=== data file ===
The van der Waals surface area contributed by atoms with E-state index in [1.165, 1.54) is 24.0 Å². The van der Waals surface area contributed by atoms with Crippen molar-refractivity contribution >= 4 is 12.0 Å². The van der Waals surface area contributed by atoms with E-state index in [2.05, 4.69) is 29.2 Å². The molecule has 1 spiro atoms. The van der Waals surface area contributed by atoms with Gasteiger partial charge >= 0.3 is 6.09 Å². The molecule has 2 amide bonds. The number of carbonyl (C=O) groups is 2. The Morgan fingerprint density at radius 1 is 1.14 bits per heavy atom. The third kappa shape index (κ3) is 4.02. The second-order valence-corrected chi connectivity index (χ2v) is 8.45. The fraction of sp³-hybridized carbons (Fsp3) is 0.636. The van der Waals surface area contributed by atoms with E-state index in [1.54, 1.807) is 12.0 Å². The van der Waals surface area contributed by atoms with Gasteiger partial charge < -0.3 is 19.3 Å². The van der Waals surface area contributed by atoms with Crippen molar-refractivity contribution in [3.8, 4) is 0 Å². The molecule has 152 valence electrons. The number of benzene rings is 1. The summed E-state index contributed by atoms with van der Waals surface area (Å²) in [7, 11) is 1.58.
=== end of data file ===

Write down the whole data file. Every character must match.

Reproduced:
The van der Waals surface area contributed by atoms with E-state index in [1.165, 1.54) is 24.0 Å². The van der Waals surface area contributed by atoms with Crippen molar-refractivity contribution >= 4 is 12.0 Å². The van der Waals surface area contributed by atoms with E-state index in [2.05, 4.69) is 29.2 Å². The molecule has 1 spiro atoms. The van der Waals surface area contributed by atoms with Gasteiger partial charge >= 0.3 is 6.09 Å². The molecule has 2 amide bonds. The number of carbonyl (C=O) groups is 2. The Morgan fingerprint density at radius 1 is 1.14 bits per heavy atom. The third kappa shape index (κ3) is 4.02. The second-order valence-corrected chi connectivity index (χ2v) is 8.45. The fraction of sp³-hybridized carbons (Fsp3) is 0.636. The van der Waals surface area contributed by atoms with E-state index in [1.54, 1.807) is 12.0 Å². The van der Waals surface area contributed by atoms with Gasteiger partial charge < -0.3 is 19.3 Å². The van der Waals surface area contributed by atoms with Crippen molar-refractivity contribution in [3.8, 4) is 0 Å². The molecule has 152 valence electrons. The number of benzene rings is 1. The summed E-state index contributed by atoms with van der Waals surface area (Å²) in [7, 11) is 1.58.